By CRAIG MURPHY
Of the Keizertimes
First come, first served.
That’s the gist of a ruling Keizer City Councilors made Monday night in regard to an amendment for the recreational marijuana retailer permit ordinance.
The ordinance was adopted by councilors at their previous meeting on Jan. 19. For the most part the city followed state guidelines and regulations.
There was one key difference, however.
“The ordinance requires a retailer to be located 1,000 feet from another retailer or a medical marijuana facility,” city attorney Shannon Johnson said. “An issue was raised regarding the possibility that two or more persons may apply within the same general area. The question then is, which one is allowed the permit?”
Johnson said an application for the city permit cannot be submitted until the applicant has received state approval, meaning the Oregon Liquor Control Commission must first issue a state retailer license. Once that is submitted, the application gets date and time stamped.
“That date/time becomes the priority date as long as the application is not later denied,” Johnson said.
The 1,000 foot gap between retailers means, unlike other cities, Keizer shouldn’t have recreational marijuana shops next to each other or across the street from each other.
Nate Brown, director of Community Development for Keizer, said there has been interest in opening such businesses in Keizer.
“We have been contacted by four individuals that want to open a shop,” Brown said. “As we understand how the state processes (applications), they will be processed in order of the production cycle. It is conceivable they will be issuing licenses in batches. We have no way to evaluate or judge that. The more fair way is the first person coming into the office with all the information, and it seems to be complete, gets a time and date stamp. That is used for priority because of the 1,000 foot rule.”
City Manager Chris Eppley provided more information about potential retailers.
“The reason we’re here tonight is at least two applicants would have facilities directly across the street from each other,” Eppley said. “We have a rule they can’t be located any closer to each other than 1,000 feet, so that we don’t have a proliferation of marijuana shops in an area. The first one in will control the 1,000 foot area. In our estimation, this is the best way to do that.”
The city permit would have to be renewed annually, which prompted a question from councilor Brandon Smith about what would happen if a retailer “disappears in the middle of the night three months in” and still has nine months left on the permit.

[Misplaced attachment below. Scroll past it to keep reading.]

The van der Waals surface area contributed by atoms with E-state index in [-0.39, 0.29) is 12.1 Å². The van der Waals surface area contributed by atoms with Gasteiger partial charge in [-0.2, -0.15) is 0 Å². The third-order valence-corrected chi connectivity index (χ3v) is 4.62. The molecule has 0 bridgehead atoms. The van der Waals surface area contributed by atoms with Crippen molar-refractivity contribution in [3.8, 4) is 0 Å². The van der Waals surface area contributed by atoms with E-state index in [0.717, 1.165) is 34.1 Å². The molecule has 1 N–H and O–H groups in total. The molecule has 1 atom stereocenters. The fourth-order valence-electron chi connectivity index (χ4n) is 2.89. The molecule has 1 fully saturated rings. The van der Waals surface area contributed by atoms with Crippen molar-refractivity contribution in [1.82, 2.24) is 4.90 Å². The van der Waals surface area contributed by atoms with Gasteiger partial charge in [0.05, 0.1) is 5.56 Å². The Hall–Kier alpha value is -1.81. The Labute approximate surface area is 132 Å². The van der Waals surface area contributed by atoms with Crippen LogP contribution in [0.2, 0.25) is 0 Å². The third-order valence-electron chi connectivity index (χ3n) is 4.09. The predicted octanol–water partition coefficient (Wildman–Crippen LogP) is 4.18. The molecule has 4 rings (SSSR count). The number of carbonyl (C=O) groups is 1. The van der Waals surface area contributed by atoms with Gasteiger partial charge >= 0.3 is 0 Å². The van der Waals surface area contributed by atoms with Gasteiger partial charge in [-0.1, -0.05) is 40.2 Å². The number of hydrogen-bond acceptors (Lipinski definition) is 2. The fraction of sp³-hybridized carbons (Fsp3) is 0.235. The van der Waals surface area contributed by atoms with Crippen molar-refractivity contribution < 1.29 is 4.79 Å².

“If proprietor A disappears in the middle of the night and proprietor B wants to open across the street, B could call A and see if they want to give up the license. Then they can apply,” Brown said.
Councilors unanimously approved the revised ordinance.
Councilors also revisited the taxation of recreational marijuana once again. Previously, councilors had approved a 10 percent local tax on recreational marijuana. Since then, House Bill 3400 has been adopted by state legislators, which calls for a state tax of 17 percent and a local tax of no more than 3 percent.
“I want to get feedback from the council before we put it on the ballot,” Johnson said. “The 3 percent local tax would have to go to voters. It would be on the November ballot. We want to do it early in fairness to any business people might want to apply for.”
Johnson said a city’s portion of the state tax will be divided up based on how many recreational marijuana facilities are in that city, with more facilities meaning more money for the city. The city attorney also feels Keizer would struggle trying to defend the 10 percent tax being upheld when the state local limit is 3 percent.
“The Legislature has made it clear they will preempt that,” Johnson said. “I think there would be an uphill challenge to support that.”
Council president Dennis Koho, who has previously expressed being tired of dealing with the marijuana issues, did so again.
“We’ve spent so much time on this issue, we deserve the 3 percent,” Koho joked. “This is the result of some bad legislation. Now we have a hodgepodge of regulations around the state.”
Councilors unanimously approved the idea of the local option tax being sent to the ballot.